Self-Harming Behavior Among 10-14 Year Old Girls Skyrockets / by F. Perry Wilson

New study documents a staggering 266% increase in the rate of self-harm behavior among girls aged 10-14.

Sometimes studies don't necessarily have an explanation for a phenomenon, but the mere presence of the phenomenon is enough to rouse significant concern. That's the case with this research letter appearing in the Journal of the American Medical Association. It looks at the rate of self-harm among young people in the US and the results should be a wakeup call for the medical community.

Trends in Emergency Department Visits for Nonfatal Self-inflicted Injuries Among Youth Aged 10 to 24 Years in the United States, 2001-2015

Trends in Emergency Department Visits for Nonfatal Self-inflicted Injuries Among Youth Aged 10 to 24 Years in the United States, 2001-2015

Using data from the National Electronic Injury Surveillance System, researchers from the CDC examined emergency room visits for 43,000 kids and young adults from ages 10-24 which included a report of self-inflicted injury.

I want to get right to the results.

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From 2001 to 2015, the rate of self-injurious behavior went up by 76% among girls and young women in the US, compared to 15% among boys and men. This is all normalized to the total number of ED visits.

When you look at it by age groups, it's even more disturbing:

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The rate of self-harm increased by 266% among girls aged 10-14, such that they approach the rate of self-harm seen in the 20-24 year olds. Both of these groups were outpaced by the 15-19 year old women, who bear the largest burden of self-harming behavior.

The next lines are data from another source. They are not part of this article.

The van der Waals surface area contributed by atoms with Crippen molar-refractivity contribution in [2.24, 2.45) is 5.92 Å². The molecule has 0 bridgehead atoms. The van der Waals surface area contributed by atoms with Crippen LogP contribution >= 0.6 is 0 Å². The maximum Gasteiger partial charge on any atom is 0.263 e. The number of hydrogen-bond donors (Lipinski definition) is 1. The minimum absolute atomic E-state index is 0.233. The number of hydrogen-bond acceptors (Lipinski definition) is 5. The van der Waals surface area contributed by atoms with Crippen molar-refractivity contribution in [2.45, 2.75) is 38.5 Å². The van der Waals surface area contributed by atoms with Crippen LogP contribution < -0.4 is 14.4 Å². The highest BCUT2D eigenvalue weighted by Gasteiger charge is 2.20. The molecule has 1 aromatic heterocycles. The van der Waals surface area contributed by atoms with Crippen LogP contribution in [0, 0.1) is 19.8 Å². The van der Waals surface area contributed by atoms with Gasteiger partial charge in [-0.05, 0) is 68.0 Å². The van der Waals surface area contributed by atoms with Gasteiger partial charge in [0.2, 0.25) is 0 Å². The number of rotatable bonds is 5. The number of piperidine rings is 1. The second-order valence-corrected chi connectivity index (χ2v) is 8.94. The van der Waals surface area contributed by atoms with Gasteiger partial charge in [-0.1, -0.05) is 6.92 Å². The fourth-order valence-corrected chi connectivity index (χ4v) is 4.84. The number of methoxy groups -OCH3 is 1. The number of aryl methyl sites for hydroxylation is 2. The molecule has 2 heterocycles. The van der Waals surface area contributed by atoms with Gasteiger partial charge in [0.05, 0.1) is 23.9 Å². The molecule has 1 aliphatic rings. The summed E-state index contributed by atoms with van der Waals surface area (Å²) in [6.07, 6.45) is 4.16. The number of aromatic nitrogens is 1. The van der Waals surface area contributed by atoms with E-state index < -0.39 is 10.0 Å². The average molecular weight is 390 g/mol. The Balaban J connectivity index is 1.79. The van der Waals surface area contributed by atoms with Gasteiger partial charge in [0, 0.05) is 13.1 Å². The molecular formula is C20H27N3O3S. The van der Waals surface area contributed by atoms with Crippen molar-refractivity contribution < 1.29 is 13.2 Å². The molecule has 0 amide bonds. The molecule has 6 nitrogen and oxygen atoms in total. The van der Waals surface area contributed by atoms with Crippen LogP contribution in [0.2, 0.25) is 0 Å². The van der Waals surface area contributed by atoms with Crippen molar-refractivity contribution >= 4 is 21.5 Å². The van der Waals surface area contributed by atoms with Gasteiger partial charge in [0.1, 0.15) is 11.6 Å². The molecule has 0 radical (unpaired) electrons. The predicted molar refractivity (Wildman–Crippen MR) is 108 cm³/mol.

The rate in boys, regardless of age group, was lower and pretty stable:

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How were the girls and women injuring themselves? The methods varied, but it seems like sharp-object injuries – cutting – is contributing to much of this growth.

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 Poisonings, which include ingestions of medications for the purpose of self-harm, are still the most common mechanism of injury though.

Now – are there some caveats here? Of course. These were cases seen in the ED – so maybe people are just going to the ED more when they used to hide these behaviors. That may be a part of this, but it strikes me as very unlikely that that's all of this.

No, to me this seems like a reflection of a fundamental angst afflicting younger women, and increasing over the past 15 years. I'm not sure what the source of that is – whether it is the adolescent female mirror to the rising rate of drug abuse in middle-aged men, whether it is the consequence of a cutthroat social media environment, or something else. But this has the feel of the beginning of an epidemic, and I encourage us all to get out in front of it before it gets worse.